California was the first state to remove its high COVID transmission status, and now has the lowest case rate in the country.
California was the only state classified by the US Centers for Disease Control and Prevention (CDC) on Wednesday as having a “low” level of COVID-19 community transmission.
Every other state was highlighted in red on a CDC map, the color the agency used to denote areas with high levels of community transmission. The Centers for Disease Control and Prevention (CDC) defined “high” community transmission of the virus as sites with a seven-day average of 100 new cases per 100,000 persons or higher.
California has recorded an average of 97.8 new cases per 100,000 individuals over the last seven days, putting the state in the category of “substantial” community viral transmission, according to the CDC’s map. The CDC defines a “substantial” level as a seven-day average case rate of 50 to 99.99 new cases per 100,000 individuals.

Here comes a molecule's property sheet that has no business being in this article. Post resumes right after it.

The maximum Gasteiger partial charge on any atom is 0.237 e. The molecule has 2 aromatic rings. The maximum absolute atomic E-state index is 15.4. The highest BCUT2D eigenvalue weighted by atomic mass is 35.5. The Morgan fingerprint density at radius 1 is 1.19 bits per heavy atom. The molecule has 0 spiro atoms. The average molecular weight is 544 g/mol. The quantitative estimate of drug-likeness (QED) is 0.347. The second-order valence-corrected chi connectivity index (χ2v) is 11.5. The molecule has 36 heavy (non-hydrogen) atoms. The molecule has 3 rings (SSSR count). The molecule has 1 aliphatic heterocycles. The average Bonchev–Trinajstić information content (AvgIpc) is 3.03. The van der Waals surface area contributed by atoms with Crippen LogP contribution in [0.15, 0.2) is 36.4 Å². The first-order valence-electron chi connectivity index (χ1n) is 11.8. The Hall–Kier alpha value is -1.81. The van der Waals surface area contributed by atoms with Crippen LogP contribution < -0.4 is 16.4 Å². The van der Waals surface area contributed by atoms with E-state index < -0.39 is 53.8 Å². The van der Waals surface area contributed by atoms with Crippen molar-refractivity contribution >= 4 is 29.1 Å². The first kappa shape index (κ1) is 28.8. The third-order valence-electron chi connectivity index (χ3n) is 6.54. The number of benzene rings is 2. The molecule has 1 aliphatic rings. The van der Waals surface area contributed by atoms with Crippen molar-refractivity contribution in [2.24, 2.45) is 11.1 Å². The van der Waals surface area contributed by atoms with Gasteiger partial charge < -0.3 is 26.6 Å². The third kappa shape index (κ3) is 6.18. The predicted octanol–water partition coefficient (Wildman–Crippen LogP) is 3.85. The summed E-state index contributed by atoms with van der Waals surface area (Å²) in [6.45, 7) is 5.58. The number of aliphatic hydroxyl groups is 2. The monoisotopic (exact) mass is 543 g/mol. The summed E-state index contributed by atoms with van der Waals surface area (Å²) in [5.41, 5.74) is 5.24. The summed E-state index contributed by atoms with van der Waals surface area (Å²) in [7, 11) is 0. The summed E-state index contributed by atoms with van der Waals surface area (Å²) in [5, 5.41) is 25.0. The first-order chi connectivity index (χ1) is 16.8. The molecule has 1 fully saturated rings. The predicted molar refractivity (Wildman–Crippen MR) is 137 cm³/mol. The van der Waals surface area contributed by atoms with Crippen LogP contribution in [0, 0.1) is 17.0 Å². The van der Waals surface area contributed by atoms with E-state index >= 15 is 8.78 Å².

On Tuesday, the San Francisco Chronicle was one of the first to notice a reduction in community transmission levels in California.
According to the CDC’s data, the United States as a whole has a “high” level of community transmission, with a seven-day average of 295 cases per 100,000 persons and a seven-day positive rate of 9.49 percent.
The California Department of Public Health has been contacted for comment, and we will update this item if we receive a response.
This is a developing story, and more information will be added as it becomes available.